This is an entertaining and informative book about the prosecution of terrorists in the 1990s, and specifically those who attacked the World Trade Center in 1993. You get a window into the inner workings of government and this knowledge will help you frame the current argument about where (US or GITMO) and how (courts vs battlefield) to defeat the current threat. Armed with the history of what happened in the 1990s, you will be able to separate logic from fantasy in today's highly-charged political environment. McCarthy even offers food for thought on the damages that could happen if we bring the war to our courts.
14 of 15 people found the following review helpful
'Willful Blindness' - Smart, Provocative and Timely July 27 2008
By Kindle Customer - Published on
Format: Hardcover
`Willful Blindness: A Memoir of the Jihad' by Andrew McCarthy

In `Willful Blindness', Andrew McCarthy weaves the narrative of, not only his experience investigating and subsequently prosecuting Islamic jihad in the US, but a solid, albeit brief, history of the resurgence of jihad (as a means of terror rather than ideals) in Islam, itself. His rude introduction to the jihad came courtesy of the `The Blind Sheikh' - Omar Abdel Rahman:

Bungled bureaucracy, pathetically weak coordination of government agencies and enormously frustrating and embarrassing law enforcement failures allowed The Blind Sheikh to enter and flourish in America. This well known Egyptian rabble-rouser (well known I say to Egyptian, but also U.S. authorities), member of the U.S. `Terror Watch List', and brilliant Islamic scholar was nevertheless allowed to set up shop in NYC and New Jersey. From his new base, the Blind Sheikh preached hatred, incited violence and ultimately terrorism, culminating in the bombing of the World Trade Center in 1993.

Fortunately, for the United States we had a team led by Andrew McCarthy who assembled and successfully prosecuted The Blind Sheikh and his terrorist cabal. The story of the daring, and often hair-splitting, Egyptian informant embedded inside the Sheikh's inner ring is worth the price of this book alone! By educating themselves on the roots of Islamic terror and piecing together the connections of the Blind Sheikh's organization, McCarthy and his team were able to wrap up this terror outfit just before another, more ghastly strike, occurred in NYC. The reader is taken behind the scenes to the offices of Janet Reno, the US Attorney General, FBI & CIA headquarters and most important, inside the U.S. Attorney's Office for the Southern (Sovereign) District of New York where the plots were investigated, debated, thwarted, and this stunning, fair and honorable prosecution was crafted.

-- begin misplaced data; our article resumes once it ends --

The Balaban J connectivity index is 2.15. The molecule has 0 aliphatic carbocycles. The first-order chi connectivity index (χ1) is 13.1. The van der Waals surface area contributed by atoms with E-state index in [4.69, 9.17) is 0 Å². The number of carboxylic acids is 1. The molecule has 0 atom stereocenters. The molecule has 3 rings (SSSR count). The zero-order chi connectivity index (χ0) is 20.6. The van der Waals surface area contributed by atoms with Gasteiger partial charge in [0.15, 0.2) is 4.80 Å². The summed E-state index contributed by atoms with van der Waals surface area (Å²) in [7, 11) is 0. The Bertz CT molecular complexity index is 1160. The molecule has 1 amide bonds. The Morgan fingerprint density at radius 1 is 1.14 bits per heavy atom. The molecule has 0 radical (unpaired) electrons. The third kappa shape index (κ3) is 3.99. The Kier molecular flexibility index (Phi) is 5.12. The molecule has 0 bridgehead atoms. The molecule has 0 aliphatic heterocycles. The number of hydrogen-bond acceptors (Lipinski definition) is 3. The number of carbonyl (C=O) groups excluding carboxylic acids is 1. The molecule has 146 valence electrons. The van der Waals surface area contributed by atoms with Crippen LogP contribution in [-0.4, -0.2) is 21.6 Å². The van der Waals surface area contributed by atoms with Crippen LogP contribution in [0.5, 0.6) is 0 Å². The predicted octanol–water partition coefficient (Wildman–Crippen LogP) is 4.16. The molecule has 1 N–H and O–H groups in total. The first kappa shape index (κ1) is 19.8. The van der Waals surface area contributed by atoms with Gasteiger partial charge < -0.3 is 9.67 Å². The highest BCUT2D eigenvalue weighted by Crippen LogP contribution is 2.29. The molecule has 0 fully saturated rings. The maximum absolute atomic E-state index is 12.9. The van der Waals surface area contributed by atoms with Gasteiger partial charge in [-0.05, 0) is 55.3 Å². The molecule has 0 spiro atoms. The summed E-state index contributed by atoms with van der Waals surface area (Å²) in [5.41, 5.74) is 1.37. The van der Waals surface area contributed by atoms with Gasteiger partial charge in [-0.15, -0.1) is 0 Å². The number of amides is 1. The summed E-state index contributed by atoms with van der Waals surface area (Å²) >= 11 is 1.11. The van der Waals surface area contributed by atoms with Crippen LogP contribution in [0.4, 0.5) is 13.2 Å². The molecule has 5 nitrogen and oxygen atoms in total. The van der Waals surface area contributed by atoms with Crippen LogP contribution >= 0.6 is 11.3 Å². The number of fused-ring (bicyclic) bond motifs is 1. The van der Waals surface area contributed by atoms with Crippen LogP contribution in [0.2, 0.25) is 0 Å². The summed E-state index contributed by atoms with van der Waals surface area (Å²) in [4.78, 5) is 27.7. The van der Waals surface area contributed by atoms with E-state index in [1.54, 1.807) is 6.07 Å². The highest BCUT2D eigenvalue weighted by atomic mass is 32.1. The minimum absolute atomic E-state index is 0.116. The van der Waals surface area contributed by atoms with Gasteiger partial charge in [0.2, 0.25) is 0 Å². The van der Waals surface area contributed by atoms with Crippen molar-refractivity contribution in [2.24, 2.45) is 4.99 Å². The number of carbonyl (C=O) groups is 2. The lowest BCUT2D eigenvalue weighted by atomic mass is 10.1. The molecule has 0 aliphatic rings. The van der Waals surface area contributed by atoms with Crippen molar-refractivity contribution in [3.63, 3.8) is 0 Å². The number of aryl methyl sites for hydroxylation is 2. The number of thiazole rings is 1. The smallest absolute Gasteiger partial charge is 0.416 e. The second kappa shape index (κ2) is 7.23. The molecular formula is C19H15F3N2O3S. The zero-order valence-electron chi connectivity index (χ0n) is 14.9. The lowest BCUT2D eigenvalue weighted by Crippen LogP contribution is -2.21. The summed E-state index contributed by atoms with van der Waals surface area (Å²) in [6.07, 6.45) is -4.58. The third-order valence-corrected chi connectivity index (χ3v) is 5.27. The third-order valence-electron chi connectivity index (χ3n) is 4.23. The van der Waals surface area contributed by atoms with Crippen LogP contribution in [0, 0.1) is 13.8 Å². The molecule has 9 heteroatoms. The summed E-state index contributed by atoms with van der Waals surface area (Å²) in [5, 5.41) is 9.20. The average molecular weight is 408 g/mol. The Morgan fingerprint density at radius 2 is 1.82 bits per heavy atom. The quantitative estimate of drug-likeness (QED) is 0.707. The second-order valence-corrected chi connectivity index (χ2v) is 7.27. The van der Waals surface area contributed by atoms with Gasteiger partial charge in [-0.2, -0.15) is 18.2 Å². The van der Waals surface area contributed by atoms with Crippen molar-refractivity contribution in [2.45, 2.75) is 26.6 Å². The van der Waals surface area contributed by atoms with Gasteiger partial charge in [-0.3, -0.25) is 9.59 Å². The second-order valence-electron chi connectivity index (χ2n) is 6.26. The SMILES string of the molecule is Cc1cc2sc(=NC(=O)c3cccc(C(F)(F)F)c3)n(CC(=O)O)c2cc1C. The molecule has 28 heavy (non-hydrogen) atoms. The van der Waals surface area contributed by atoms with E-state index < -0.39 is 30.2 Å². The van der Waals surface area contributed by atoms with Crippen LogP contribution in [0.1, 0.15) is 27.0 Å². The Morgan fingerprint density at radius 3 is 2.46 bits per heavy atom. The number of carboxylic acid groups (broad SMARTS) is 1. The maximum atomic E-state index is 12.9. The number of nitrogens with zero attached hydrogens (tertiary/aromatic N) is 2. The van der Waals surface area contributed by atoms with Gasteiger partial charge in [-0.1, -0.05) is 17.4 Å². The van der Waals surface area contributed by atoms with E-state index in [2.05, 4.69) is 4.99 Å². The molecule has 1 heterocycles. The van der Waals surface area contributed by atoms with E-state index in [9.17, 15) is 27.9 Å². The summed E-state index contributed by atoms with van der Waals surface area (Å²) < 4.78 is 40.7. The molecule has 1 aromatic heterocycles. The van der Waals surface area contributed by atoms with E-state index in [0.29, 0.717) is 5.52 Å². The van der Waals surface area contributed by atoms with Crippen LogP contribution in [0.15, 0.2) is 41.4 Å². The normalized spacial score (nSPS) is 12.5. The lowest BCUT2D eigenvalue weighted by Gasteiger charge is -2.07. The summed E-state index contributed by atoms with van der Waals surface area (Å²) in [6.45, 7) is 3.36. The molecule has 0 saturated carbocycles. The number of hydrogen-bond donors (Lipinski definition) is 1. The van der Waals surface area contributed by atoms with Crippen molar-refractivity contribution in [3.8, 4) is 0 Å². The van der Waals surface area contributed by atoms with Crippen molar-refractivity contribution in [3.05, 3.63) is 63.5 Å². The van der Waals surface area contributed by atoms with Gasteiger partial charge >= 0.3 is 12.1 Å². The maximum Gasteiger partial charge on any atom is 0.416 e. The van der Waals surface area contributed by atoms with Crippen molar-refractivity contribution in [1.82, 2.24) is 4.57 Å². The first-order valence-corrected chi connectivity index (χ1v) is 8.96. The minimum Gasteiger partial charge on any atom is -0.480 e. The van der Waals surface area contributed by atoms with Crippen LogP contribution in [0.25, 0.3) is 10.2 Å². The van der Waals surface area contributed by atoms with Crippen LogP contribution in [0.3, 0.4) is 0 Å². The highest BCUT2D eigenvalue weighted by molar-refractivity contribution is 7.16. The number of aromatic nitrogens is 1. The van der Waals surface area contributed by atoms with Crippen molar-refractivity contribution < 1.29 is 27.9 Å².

`Willful Blindness' tells a gripping tale, while simultaneously making a strong case for why national security matters should be prosecuted outside the realm of the criminal justice system. McCarthy explains why we expose ourselves to terror groups worldwide in continuing to pursue jihadists and other terror fronts in the criminal court and presents the ideas behind a `national security court' or some mix of military tribunal and criminal proceeding. America has the best system of justice in the world, however, this fact has not been overlooked by those trying to destroy us from within. This is a gripping narrative which is thought provoking, smart and timely. I encourage anyone interested in the important matters of our time to invest in this book and read with great interest.

- Johnny
15 of 17 people found the following review helpful
War, Not Law Enforcement Nov. 21 2008
By Kurt J. Acker - Published on
Format: Hardcover Verified Purchase
Who better than the lead federal prosecutor of the Blind Sheikh (mastermind of the 1993 WTC bombing) to explain to Americans that the criminal law will never defeat terrorism?

Mr. McCarthy's book delivers the goods on two levels: First, this is a gripping and highly entertaining story of sinister plots, dogged (though often ham-handed) police work, heroic informants and complex legal maneuvers, ending - the reader is happy to discover - in guilty verdicts and life sentences. Among other things, one gets to meet the quirky, the remarkable Emad Salem, a former Egyptian army officer and terrorist-hating Muslim (yes, there are such people) who puts his life on the line to infiltrate and destroy the Blind Sheikh's murderous operation. His story alone is worth the price of the book.

On a deeper level, McCarthy confronts the oft-expressed fallacy that America can deal with terrorists by prosecuting them in courts of law, giving them every presumption of innocence, every right of evidentiary discovery, every objection and every appeal. McCarthy is very clear about this: It won't work. As he says, "Terrorism prosecutions create the conditions for failure and thus for more terrorism....International terrorism is not the type of national challenge the criminal justice system is designed to address." The largest specific problem created by terror prosecutions is that they hand valuable intelligence to our enemies on a silver platter. As McCarthy puts it, "The criminal justice system arms international terrorist organizations with a trove of intelligence, including information that identifies intelligence methods and sources, thus further improving their capacity to harm Americans." This information includes the identities of deep-cover informants like the marvelous and irreplaceable Mr. Salem.

Mr. McCarthy's lucid explanations will enable the intelligent layman to see through the bogus arguments made by extreme civil libertarians. It is a must-read for people who want a more thorough understanding of the War On Terror.